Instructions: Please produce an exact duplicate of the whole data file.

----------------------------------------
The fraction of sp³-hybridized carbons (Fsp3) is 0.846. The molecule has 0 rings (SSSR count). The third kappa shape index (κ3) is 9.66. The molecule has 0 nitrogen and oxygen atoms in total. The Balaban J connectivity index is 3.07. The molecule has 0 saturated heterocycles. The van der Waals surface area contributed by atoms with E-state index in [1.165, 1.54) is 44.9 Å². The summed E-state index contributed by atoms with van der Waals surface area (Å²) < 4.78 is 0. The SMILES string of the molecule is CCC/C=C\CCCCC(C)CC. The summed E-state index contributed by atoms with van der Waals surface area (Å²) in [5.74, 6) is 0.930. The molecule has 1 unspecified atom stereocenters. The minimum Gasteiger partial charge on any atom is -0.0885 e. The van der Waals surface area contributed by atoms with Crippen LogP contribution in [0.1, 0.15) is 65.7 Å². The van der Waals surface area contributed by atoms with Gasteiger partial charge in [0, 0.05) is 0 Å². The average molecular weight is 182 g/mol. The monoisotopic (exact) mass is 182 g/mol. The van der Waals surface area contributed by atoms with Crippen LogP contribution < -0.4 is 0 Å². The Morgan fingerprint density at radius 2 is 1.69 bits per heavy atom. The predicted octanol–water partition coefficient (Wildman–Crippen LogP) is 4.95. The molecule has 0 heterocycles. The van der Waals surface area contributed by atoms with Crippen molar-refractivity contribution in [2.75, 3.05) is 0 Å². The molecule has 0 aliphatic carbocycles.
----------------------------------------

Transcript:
The fraction of sp³-hybridized carbons (Fsp3) is 0.846. The molecule has 0 rings (SSSR count). The third kappa shape index (κ3) is 9.66. The molecule has 0 nitrogen and oxygen atoms in total. The Balaban J connectivity index is 3.07. The molecule has 0 saturated heterocycles. The van der Waals surface area contributed by atoms with E-state index in [1.165, 1.54) is 44.9 Å². The summed E-state index contributed by atoms with van der Waals surface area (Å²) < 4.78 is 0. The SMILES string of the molecule is CCC/C=C\CCCCC(C)CC. The summed E-state index contributed by atoms with van der Waals surface area (Å²) in [5.74, 6) is 0.930. The molecule has 1 unspecified atom stereocenters. The minimum Gasteiger partial charge on any atom is -0.0885 e. The van der Waals surface area contributed by atoms with Crippen LogP contribution in [0.1, 0.15) is 65.7 Å². The van der Waals surface area contributed by atoms with Gasteiger partial charge in [0, 0.05) is 0 Å². The average molecular weight is 182 g/mol. The monoisotopic (exact) mass is 182 g/mol. The van der Waals surface area contributed by atoms with Crippen LogP contribution < -0.4 is 0 Å². The Morgan fingerprint density at radius 2 is 1.69 bits per heavy atom. The predicted octanol–water partition coefficient (Wildman–Crippen LogP) is 4.95. The molecule has 0 heterocycles. The van der Waals surface area contributed by atoms with Crippen molar-refractivity contribution in [2.75, 3.05) is 0 Å². The molecule has 0 aliphatic carbocycles.